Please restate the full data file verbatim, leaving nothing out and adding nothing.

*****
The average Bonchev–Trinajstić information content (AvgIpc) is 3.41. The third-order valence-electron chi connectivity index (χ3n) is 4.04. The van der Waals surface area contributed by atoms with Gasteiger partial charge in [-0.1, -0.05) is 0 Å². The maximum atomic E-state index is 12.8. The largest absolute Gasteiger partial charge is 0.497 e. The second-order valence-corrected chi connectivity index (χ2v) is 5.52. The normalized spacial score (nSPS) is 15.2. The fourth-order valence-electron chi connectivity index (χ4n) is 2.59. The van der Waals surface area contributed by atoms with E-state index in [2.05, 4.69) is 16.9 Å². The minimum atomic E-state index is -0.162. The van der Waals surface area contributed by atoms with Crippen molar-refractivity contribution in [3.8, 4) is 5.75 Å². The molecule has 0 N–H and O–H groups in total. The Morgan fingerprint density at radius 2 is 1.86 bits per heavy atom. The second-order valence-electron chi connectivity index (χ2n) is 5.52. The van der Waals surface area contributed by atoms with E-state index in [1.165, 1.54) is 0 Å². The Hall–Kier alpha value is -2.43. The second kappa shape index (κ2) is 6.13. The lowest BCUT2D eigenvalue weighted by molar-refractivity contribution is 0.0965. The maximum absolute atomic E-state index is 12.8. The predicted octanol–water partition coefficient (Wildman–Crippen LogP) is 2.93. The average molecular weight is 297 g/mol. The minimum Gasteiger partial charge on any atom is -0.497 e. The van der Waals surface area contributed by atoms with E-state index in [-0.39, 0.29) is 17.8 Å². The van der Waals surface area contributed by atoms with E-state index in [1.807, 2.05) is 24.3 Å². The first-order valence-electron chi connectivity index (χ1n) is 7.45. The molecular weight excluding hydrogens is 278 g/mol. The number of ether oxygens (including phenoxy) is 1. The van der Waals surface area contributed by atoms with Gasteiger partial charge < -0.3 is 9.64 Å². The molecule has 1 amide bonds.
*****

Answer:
The average Bonchev–Trinajstić information content (AvgIpc) is 3.41. The third-order valence-electron chi connectivity index (χ3n) is 4.04. The van der Waals surface area contributed by atoms with Gasteiger partial charge in [-0.1, -0.05) is 0 Å². The maximum atomic E-state index is 12.8. The largest absolute Gasteiger partial charge is 0.497 e. The second-order valence-corrected chi connectivity index (χ2v) is 5.52. The normalized spacial score (nSPS) is 15.2. The fourth-order valence-electron chi connectivity index (χ4n) is 2.59. The van der Waals surface area contributed by atoms with E-state index in [2.05, 4.69) is 16.9 Å². The minimum atomic E-state index is -0.162. The van der Waals surface area contributed by atoms with Crippen molar-refractivity contribution in [3.8, 4) is 5.75 Å². The molecule has 0 N–H and O–H groups in total. The Morgan fingerprint density at radius 2 is 1.86 bits per heavy atom. The second-order valence-electron chi connectivity index (χ2n) is 5.52. The van der Waals surface area contributed by atoms with E-state index in [1.165, 1.54) is 0 Å². The Hall–Kier alpha value is -2.43. The second kappa shape index (κ2) is 6.13. The lowest BCUT2D eigenvalue weighted by molar-refractivity contribution is 0.0965. The maximum absolute atomic E-state index is 12.8. The predicted octanol–water partition coefficient (Wildman–Crippen LogP) is 2.93. The average molecular weight is 297 g/mol. The minimum Gasteiger partial charge on any atom is -0.497 e. The van der Waals surface area contributed by atoms with E-state index in [-0.39, 0.29) is 17.8 Å². The van der Waals surface area contributed by atoms with E-state index in [1.807, 2.05) is 24.3 Å². The first-order valence-electron chi connectivity index (χ1n) is 7.45. The molecular weight excluding hydrogens is 278 g/mol. The number of ether oxygens (including phenoxy) is 1. The van der Waals surface area contributed by atoms with Gasteiger partial charge < -0.3 is 9.64 Å². The molecule has 1 amide bonds.